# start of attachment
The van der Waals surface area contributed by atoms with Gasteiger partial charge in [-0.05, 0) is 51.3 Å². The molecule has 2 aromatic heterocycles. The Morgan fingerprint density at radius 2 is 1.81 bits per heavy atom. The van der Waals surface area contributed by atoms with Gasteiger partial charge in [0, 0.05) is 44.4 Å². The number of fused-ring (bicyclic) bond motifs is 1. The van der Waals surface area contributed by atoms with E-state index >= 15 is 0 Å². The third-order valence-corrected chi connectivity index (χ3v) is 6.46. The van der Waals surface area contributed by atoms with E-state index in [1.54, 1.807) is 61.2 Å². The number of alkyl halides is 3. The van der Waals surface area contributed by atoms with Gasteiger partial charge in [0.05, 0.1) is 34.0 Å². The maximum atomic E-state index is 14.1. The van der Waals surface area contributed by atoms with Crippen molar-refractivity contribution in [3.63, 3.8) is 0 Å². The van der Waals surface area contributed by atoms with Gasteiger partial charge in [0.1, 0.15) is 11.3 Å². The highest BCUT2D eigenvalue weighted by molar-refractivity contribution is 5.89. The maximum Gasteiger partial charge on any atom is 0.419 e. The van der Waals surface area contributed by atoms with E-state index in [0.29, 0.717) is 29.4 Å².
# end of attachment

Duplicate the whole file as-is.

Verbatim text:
The van der Waals surface area contributed by atoms with Gasteiger partial charge in [-0.05, 0) is 51.3 Å². The molecule has 2 aromatic heterocycles. The Morgan fingerprint density at radius 2 is 1.81 bits per heavy atom. The van der Waals surface area contributed by atoms with Gasteiger partial charge in [0, 0.05) is 44.4 Å². The number of fused-ring (bicyclic) bond motifs is 1. The van der Waals surface area contributed by atoms with E-state index >= 15 is 0 Å². The third-order valence-corrected chi connectivity index (χ3v) is 6.46. The van der Waals surface area contributed by atoms with E-state index in [1.54, 1.807) is 61.2 Å². The number of alkyl halides is 3. The van der Waals surface area contributed by atoms with Gasteiger partial charge in [0.05, 0.1) is 34.0 Å². The maximum atomic E-state index is 14.1. The van der Waals surface area contributed by atoms with Crippen molar-refractivity contribution in [3.63, 3.8) is 0 Å². The van der Waals surface area contributed by atoms with Gasteiger partial charge in [0.1, 0.15) is 11.3 Å². The highest BCUT2D eigenvalue weighted by molar-refractivity contribution is 5.89. The maximum Gasteiger partial charge on any atom is 0.419 e. The van der Waals surface area contributed by atoms with E-state index in [0.29, 0.717) is 29.4 Å².